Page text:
On Sabbath, the restlessness which had characterized the previous day and night continued. Nothing availed to soothe this except the singing of several of his favourite hymns; then, sitting on his mother's knee, he would listen with great interest, now and then making remarks on the several pieces.

That evening, he attempted himself to sing

“ There is a happy land,

Far, far away." Finding that, owing to the phlegm in his throat, and deficiency of strength, he could not do this as he wished, -“Well, never mind,” he said, “I'll sing

“ I'm but a stranger here,

Heaven is my home;" and when he had done so, after a sort,-.“Now, isn't that beautiful? That is such a pretty hymn,” he added,

About seven o'clock on Tuesday evening, we noticed a further change for the worse. From this

time, it seemed to distress him much, and to increase the difficulty of breathing, if we laid him down. We tried to do so this night as heretofore, but his mother had to get up with him at a very early hour on Wednesday morning. Through the two days and nights which followed, the only times he felt some measure of ease, or could get a little repose, were when he was being carried through the room in an upright position, with his head resting on my shoulder. In the course of one of these oft-repeated walks, I said to him,-“ You remember, don't you, my dear, what David

says in Psa. xxiii., that though he walked in death's dark vale, he would fear no ill?” Yes,” he said.

“But it is not dark to you, is it, dear?” inquired his mother. “No; light.” are quite happy, then?“Yes; happy.” After another walk, about four o'clock on Thursday morning, I sat down to rest for a little, having him on my knee. His laboured breathing was very distressing, and he was evidently sinking fast. With the view of engaging his attention and of soothing his mind, I asked if he would like me to read a hymn to him. "Oh, yes, papa.” And having read the hymn,

Jesus, lover of my soul,

Let me to thy bosom fly," which I knew to be a favourite with him, “Now,” said he, “read-a lesson-out-of the-Testament.” Turning to John xiv., I began to read it. By-and-bye he said, “Show-me-the place.” And, on his eye being directed to the part, he continued to follow till we came to the last verse but one. By that time he was too fatigued to look or to listen longer, and our walking was resumed.

Not long after this, we observed him, though extremely weak, making, as we thought, efforts to speak, and inquired if he wished to say anything. “Oh,” he replied, waving his hand, “I'm singing." What are you singing, darling?" inquired his mother. He tried to

tell us, but we could not make out what he said. “ Was it the praises of God?” continued his mother. “Yes,' " he answered with a look of satisfaction, which indicated that the conjecture was correct. I then said to him," Peter shall soon be in heaven singing the praises of God more perfectly; and there, there shall be no more pain or sickness. Can you tell me why it shall be so?" “Yes,- because God-has washed-all-their-sins -away ;-and - there is—no sinto come-there."

Farther on in the morning, he was sitting on his mother's knee. Daylight having come in, the gas was turned off, and the blind drawn up. Turning his face towards the window, he looked long and intently on the clear sky. After a while, he called out his brother's name several times. Supposing that his brother's presence in the room was disturbing him, his mother said, -"Shall I send George away? Is he troubling you?” No,” he replied, “I want-George-to look-straightout of-the-window." "And what do you see out of the window?” I asked. “I see-a-great crowd.” “What are they like?” I again asked. He attempted to reply, but we failed in understanding him. As, however, he seemed wishful to tell us, we inquired, -"Are they men or women?" “ Yes," he replied, but in a hesitating and unsatisfied-like tone. Seeing this, we again asked, “Or are they angels, think you?” “Yes,” he said with great eagerness, as if this fully expressed his idea.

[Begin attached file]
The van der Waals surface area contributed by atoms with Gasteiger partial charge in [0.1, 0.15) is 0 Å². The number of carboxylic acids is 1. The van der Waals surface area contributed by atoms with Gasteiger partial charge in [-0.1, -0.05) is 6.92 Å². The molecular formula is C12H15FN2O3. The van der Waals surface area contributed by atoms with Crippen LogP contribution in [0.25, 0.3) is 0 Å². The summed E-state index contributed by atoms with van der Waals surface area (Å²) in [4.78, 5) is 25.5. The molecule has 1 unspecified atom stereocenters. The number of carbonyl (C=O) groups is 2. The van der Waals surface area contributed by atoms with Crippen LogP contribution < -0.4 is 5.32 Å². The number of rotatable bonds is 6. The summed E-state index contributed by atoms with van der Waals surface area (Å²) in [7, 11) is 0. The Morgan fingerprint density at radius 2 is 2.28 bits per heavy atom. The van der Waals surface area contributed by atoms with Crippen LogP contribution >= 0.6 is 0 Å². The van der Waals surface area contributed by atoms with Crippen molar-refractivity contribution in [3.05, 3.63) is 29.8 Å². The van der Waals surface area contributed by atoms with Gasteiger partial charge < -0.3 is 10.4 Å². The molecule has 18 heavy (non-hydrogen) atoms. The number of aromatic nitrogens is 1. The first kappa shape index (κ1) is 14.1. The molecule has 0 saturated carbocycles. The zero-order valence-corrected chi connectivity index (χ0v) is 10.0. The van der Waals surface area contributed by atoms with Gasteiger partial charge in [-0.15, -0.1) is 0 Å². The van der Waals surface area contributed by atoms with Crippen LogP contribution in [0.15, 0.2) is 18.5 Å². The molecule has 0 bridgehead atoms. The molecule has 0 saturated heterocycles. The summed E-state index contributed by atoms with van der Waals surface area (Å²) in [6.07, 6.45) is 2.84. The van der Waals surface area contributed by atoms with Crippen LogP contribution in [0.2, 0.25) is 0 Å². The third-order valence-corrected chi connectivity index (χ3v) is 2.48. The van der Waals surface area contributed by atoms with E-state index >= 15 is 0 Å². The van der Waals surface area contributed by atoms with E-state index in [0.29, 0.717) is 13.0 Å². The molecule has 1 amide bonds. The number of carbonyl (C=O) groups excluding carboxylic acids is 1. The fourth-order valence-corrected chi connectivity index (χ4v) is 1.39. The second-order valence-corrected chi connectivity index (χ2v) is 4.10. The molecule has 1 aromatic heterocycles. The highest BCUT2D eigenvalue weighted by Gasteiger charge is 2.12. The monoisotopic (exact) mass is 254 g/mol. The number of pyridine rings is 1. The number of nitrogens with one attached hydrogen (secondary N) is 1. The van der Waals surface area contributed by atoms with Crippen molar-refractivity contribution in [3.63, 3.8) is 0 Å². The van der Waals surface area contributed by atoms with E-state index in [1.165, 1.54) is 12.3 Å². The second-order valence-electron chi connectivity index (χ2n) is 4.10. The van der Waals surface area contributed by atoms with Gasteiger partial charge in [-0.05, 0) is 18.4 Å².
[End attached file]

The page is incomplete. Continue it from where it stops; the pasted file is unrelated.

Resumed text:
In the course of the forenoon, the oppression on his chest occasioning him much distress, he looked up in his mother's face, and said, in a very earnest manner, “I want—to go-to heaven.” A friend who stood by made the remark,—“Peter is fast going to heaven, and kind angels will come and carry him there." · No,” he said, with emphasis, “I wantJesus-to-carry-me.

And on his mother's saying, “Jesus will carry you, darling; there shall be

no pain or sickness in heaven; you shall be happy there, and God will wipe away all tears from your eyes,' the prospect appeared to give him great delight.

Turning towards his grandmamma, and addressing her, he said, "I-am going-to-heaven, -and-when-you come-I-will meet you-at-the gate.” “I shall be happy if you meet me, dear, but do you think you will know me?" “Know you,-grandma,--to be sure—I'll know you.” This he said with a kind of indig. nant emphasis, as if the supposition that he might not know her had appeared to him to involve suspicion of his affection towards her.

At an early hour on Friday morning, he said, "Give-methe Bible." Seeing that he was too weak, as we considered, to hold it in his hands, I asked if he would like me to read a chapter to him. To this he replied—“No;-justgive me-the--Bible.”

A while afterwards, having been making some remarks about the preciousness of the privilege we had in going to God by prayer in times of trouble, I said," Do you know, Peter, that God has promised to hear and to answer our prayers when we call on him?' "Yes; but,” he continued, quoting the following verse,« The words-without-the heart

The Lord-will never hear;
Nor-will-he e'er-that child-re-

gard Whose prayers-are--insincere." As he seemed quite worn out with the exertion of repeating these lines, we withdrew from the side of the sofa-bed on which he had been laid to recline, hoping he might get some rest. After being still for some time, during which he apparently slumbered, he suddenly called out, in a loud, clear, and joyful tone of voice,-“I know him! I know him!” '« Who is it you know, darling?" I asked. Though still seemingly asleep, he, nevertheless, as if in reply to my question, said, "I know him—by his white